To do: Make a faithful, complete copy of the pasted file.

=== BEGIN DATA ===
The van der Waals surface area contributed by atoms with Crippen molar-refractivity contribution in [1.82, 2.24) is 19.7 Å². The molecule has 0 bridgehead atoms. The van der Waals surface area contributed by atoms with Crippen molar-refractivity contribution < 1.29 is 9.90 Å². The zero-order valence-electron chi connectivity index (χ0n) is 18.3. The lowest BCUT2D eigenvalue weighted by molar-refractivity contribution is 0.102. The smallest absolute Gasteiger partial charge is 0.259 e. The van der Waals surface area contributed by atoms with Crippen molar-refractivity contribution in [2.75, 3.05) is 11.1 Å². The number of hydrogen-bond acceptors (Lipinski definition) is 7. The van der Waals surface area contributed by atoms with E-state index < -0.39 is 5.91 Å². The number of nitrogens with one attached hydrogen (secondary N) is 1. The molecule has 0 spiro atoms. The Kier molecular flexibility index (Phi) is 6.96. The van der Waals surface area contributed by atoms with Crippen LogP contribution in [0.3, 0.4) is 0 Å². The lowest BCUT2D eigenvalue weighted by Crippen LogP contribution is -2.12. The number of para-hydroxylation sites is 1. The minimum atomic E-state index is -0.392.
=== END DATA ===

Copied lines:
The van der Waals surface area contributed by atoms with Crippen molar-refractivity contribution in [1.82, 2.24) is 19.7 Å². The molecule has 0 bridgehead atoms. The van der Waals surface area contributed by atoms with Crippen molar-refractivity contribution < 1.29 is 9.90 Å². The zero-order valence-electron chi connectivity index (χ0n) is 18.3. The lowest BCUT2D eigenvalue weighted by molar-refractivity contribution is 0.102. The smallest absolute Gasteiger partial charge is 0.259 e. The van der Waals surface area contributed by atoms with Crippen molar-refractivity contribution in [2.75, 3.05) is 11.1 Å². The number of hydrogen-bond acceptors (Lipinski definition) is 7. The van der Waals surface area contributed by atoms with E-state index < -0.39 is 5.91 Å². The number of nitrogens with one attached hydrogen (secondary N) is 1. The molecule has 0 spiro atoms. The Kier molecular flexibility index (Phi) is 6.96. The van der Waals surface area contributed by atoms with Crippen LogP contribution in [0.3, 0.4) is 0 Å². The lowest BCUT2D eigenvalue weighted by Crippen LogP contribution is -2.12. The number of para-hydroxylation sites is 1. The minimum atomic E-state index is -0.392.